Degrees Offered:

  • BA
  • Minor*
  • PhD

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* = Minors are not technically a degree, but can be pursued to supplement a bachelor's degree


The Department of Biochemistry at the University of Colorado Boulder offers an exceptional, interdisciplinary research environment that combines chemistry and biology to study living things at a molecular level. 

The department engages in cutting-edge research across the breadth of the discipline, which provides some of the basis for advances in human and veterinary medicine, agriculture and biotechnology, resulting in distinguished professors, a Nobel Prize laureate and students that go on to be top scientists in the field.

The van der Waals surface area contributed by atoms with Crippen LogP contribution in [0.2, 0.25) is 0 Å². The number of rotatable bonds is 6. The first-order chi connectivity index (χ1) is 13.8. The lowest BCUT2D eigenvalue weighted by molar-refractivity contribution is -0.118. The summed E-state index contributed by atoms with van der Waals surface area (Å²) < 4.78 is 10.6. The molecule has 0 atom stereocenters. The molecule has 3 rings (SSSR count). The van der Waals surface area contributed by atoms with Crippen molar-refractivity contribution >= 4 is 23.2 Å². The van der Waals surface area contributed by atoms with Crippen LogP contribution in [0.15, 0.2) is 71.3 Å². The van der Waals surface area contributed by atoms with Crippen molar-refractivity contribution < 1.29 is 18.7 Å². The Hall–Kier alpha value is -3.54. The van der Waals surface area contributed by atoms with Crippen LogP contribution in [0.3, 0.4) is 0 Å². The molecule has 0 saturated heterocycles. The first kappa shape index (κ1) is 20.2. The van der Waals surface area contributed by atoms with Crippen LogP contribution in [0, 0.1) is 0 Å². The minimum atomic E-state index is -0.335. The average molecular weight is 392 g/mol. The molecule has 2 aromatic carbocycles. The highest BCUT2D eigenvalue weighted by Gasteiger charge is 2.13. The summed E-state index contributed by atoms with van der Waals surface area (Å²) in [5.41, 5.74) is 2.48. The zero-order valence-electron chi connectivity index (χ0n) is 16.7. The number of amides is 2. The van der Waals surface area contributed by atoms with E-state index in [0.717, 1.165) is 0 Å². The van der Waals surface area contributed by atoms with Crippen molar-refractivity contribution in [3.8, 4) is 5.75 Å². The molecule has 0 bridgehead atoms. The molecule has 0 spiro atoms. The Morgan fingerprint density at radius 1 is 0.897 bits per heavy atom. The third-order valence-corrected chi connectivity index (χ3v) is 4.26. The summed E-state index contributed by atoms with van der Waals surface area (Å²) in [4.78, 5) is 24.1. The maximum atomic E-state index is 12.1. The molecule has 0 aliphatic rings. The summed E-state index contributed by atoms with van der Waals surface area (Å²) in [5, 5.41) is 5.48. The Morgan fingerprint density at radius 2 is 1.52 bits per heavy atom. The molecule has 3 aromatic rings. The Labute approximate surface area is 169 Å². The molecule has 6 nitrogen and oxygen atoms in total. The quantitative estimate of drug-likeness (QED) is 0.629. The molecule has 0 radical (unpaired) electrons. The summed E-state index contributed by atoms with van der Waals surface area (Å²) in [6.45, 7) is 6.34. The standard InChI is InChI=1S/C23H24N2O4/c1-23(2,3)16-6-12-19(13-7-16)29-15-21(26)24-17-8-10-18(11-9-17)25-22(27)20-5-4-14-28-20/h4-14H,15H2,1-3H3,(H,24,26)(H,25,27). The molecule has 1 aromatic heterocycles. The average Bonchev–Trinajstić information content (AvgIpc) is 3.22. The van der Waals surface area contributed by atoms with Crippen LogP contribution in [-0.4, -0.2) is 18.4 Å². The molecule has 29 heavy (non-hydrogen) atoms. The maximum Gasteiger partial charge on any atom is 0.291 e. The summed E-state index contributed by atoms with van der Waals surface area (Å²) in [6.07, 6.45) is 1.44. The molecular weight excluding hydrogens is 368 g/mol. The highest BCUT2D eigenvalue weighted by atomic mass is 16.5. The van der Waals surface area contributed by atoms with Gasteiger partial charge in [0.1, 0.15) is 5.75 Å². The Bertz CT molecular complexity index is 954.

By studying the intersection of chemistry and biology, biochemistry allows students to study the building blocks of life (DNA, RNA, Proteins), how they evolved and interact, and how those chemical reactions continue to impact human's lives.

By studying these important interactions, biochemistry has enabled a number of vitally important innovations over recent years, such as the creation of safe synthetic drugs, the development of new agriculture and food techniques, and the growth in expertise of forensic teams to solve crimes. If you’re struggling to decide between Biology and Chemistry, or you see yourself working as a scientist in a role that makes a direct impact on people's lives, Biochemistry may be the perfect choice for you.